Chapter two opens with Cándido's point of view. He is in extreme pain and trying to recall the details of the accident. He had gone to the far grocery across the road from the valley, where the prices were cheaper and the Italian paisano who worked the counter actually showed him some respect. He went to cross the road again, he remembered, and that was when Delaney, "the pink-faced gabacho," ran him down with his car. Now, he is left to try to limp down into the valley on what is probably a broken left hip and knee. He falls twice, and the second time he does not get up. He hallucinates, going back to a time in Tijuana, Mexico, a time when he had just been robbed, when América, his wife, was sick, and when he was reduced to digging in the trash.
While her husband is collapsed in the dirt, América is on her way back from an unsuccessful attempt to find work in Venice, CA. The day had started out well, with a refreshing walk along the Coast Highway to the bus stop, but from there it had gone downhill. Once in Venice, she could not find the address given to her by the Guatemalan woman and wandered around terrified until a woman helped her find the correct bus back home. Exhausted, sweaty, and still jobless, she journeys back to her and Cándido's camp in Topanga Canyon, making sure that nobody was following her. She finds her husband unconscious on the path and brings him back to camp. Cándido is still hallucinating, remembering an opossum hunting trip with his dad and the death of his mother (who he imagines telling him to, "Go to the devil"). Meanwhile, América takes the twenty dollars given by Delaney and buys aspirin and other basic first-aid materials, along with some food, but despite her best efforts to convince Cándido to see a doctor he refuses, afraid that Immigration, known by the couple as La Migra, will find them. Cándido wakes up in worse condition than before, urinating blood and not remembering who he is or who América is, leaving América frightened and in tears.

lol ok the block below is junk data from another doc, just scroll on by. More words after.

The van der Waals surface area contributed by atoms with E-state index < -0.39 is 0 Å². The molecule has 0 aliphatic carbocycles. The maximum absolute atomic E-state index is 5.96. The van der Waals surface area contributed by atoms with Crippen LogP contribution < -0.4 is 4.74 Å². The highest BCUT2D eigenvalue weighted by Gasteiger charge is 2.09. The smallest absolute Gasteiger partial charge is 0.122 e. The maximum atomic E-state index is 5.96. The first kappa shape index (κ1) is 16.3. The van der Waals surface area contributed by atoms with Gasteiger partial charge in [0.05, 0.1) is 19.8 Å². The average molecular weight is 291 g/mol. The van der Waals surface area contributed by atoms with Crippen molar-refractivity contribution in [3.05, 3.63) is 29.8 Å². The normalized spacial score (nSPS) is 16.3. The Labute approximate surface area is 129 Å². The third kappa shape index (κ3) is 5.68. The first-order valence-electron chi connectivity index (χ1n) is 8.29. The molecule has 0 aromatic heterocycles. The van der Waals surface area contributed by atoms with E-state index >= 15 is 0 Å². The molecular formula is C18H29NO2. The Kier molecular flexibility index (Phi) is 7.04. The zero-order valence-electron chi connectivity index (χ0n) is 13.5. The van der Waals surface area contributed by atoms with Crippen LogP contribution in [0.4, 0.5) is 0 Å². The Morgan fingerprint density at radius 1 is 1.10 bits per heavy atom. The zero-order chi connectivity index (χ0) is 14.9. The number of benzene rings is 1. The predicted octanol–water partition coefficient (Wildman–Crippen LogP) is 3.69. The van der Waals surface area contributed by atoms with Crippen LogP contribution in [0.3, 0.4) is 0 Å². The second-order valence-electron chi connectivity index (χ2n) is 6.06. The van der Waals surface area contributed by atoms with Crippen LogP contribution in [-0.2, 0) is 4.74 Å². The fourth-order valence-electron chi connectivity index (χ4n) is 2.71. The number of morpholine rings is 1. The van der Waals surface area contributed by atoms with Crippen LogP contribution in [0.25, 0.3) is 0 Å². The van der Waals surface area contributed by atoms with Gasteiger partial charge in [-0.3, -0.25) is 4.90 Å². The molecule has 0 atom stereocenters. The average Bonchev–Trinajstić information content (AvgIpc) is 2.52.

Luckily, Cándido's fever drops in several hours, and soon he is lucid again. However, he remains in excruciating pain, needing assistance to relieve himself and dealing with a concussion - there is no way he can look for work. Thus, after several days of treating her husband, América decides to take matters into her own hands and tries to sneak away to the labor exchange, the place where other people such as themselves who are looking for work, no questions asked, congregate. Cándido wakes up as she tries to leave and forbids her to go. The exchange is no place for a woman, he argues. He remembers a twelve-year-old girl who he knew from the dump he lived in in Tijuana who, despite his efforts to protect her, was raped by men very similar to those who populate the labor exchange. However, América confronts him with their lack of food, his inability to work for money, and, when he refused to concede, his own promises to her of the American dream - a house, a yard, and other possessions. Beaten, Cándido reluctantly watches her walk away.